Then there are certain words that need to remain untranslated because they are, well, untranslatable. Mainly because they don't have an equivalent in German as the underlying concept doesn't actually exist here. "Sophisticated" is a word that you'll find untranslatable, simply because Germans ARE hardly ever sophisticated. The same applies to "understatement". Not that all Germans are braggarts, but the particularly British notion of understatement totally clashes with the German inclination for straight-to-the-point openness or, as some would call it, rudeness. So, dear native English speaker in Germany, beware of understatements, because telling your colleagues -- or, Heavens Forbid, your boss! -- that your vocational efforts "aren't going too badly" will seriously dampen your career prospects. To clue you up on straight German talk, and I hope this will give the native English speakers among you an idea about cross-cultural communications with Germans: I once used to work for a chap who asked his sales force, when sales figures turned a bit sour, whether they would like to pick up their teeth with broken fingers because he was soon going to use a baseball bat on them, and as he was a strapping seven-footer (no kidding!) that was doubtlessly quite an incentive. I really liked that chap. He had a priceless sense of humour and we got on like a house on fire.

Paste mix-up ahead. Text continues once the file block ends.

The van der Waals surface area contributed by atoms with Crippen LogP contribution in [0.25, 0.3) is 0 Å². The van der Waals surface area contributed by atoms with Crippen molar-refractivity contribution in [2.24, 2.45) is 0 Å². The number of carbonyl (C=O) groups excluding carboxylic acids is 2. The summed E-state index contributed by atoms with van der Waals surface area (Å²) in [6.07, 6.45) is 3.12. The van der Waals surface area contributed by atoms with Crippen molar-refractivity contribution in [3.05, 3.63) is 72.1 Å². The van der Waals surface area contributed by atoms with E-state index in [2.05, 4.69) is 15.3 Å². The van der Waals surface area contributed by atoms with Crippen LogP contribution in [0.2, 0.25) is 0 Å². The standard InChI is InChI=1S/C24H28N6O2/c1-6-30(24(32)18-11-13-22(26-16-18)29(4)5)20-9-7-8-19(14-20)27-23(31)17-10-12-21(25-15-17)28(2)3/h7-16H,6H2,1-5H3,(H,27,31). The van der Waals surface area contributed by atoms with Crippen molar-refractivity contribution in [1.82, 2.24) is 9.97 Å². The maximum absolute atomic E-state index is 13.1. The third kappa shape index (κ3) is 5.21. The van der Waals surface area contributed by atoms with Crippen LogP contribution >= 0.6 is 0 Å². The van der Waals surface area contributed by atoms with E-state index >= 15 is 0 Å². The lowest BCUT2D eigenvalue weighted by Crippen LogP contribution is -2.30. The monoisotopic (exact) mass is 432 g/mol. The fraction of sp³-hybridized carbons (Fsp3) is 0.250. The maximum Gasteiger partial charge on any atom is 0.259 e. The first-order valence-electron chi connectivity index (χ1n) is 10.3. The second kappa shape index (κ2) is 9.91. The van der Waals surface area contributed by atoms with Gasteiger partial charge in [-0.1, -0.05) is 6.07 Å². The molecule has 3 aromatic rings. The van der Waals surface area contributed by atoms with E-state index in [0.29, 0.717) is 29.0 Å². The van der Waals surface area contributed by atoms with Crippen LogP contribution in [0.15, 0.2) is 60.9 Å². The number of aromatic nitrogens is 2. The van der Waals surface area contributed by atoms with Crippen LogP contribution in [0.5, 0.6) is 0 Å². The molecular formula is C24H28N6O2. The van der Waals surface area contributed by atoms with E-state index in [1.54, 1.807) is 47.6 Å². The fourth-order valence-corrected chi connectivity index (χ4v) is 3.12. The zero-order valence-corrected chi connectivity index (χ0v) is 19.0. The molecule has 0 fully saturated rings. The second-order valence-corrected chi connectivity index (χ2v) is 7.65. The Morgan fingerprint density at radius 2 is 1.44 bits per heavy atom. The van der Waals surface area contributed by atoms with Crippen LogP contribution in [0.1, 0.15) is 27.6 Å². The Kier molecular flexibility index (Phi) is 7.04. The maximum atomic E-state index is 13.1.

Reversely, "Innigkeit", "gemütlich" or "schwärmerisch" are words that are not translatable into English at all, because they are weighed down with a wealth of late 18th and 19th Century German literature that starts with the Blue Flower of Romanticism, ends with the Holocaust and is incomprehensible to anybody who hasn't gone through the agony of a German higher education. "Intimacy", "enthusiastic" or "cosy" don't even BEGIN to cover them, but then, English Romanticism culminated in Miss Marple Novels and not in the Holocaust.